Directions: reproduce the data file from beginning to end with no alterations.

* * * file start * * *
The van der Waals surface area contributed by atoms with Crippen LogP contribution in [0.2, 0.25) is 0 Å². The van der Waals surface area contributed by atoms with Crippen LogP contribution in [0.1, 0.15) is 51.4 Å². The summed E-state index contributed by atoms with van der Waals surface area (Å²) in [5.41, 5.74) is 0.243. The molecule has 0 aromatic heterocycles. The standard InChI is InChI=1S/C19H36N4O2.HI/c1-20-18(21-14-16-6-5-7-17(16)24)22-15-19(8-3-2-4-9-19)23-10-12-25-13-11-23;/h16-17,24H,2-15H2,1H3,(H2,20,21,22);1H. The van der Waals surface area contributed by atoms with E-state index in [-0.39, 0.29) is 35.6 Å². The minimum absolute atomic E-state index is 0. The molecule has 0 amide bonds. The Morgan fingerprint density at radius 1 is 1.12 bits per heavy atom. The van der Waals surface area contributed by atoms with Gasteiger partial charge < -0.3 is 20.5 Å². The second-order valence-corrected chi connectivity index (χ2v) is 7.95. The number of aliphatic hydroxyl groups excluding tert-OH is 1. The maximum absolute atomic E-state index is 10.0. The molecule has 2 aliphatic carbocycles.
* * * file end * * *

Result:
The van der Waals surface area contributed by atoms with Crippen LogP contribution in [0.2, 0.25) is 0 Å². The van der Waals surface area contributed by atoms with Crippen LogP contribution in [0.1, 0.15) is 51.4 Å². The summed E-state index contributed by atoms with van der Waals surface area (Å²) in [5.41, 5.74) is 0.243. The molecule has 0 aromatic heterocycles. The standard InChI is InChI=1S/C19H36N4O2.HI/c1-20-18(21-14-16-6-5-7-17(16)24)22-15-19(8-3-2-4-9-19)23-10-12-25-13-11-23;/h16-17,24H,2-15H2,1H3,(H2,20,21,22);1H. The van der Waals surface area contributed by atoms with E-state index in [-0.39, 0.29) is 35.6 Å². The minimum absolute atomic E-state index is 0. The molecule has 0 amide bonds. The Morgan fingerprint density at radius 1 is 1.12 bits per heavy atom. The van der Waals surface area contributed by atoms with Gasteiger partial charge < -0.3 is 20.5 Å². The second-order valence-corrected chi connectivity index (χ2v) is 7.95. The number of aliphatic hydroxyl groups excluding tert-OH is 1. The maximum absolute atomic E-state index is 10.0. The molecule has 2 aliphatic carbocycles.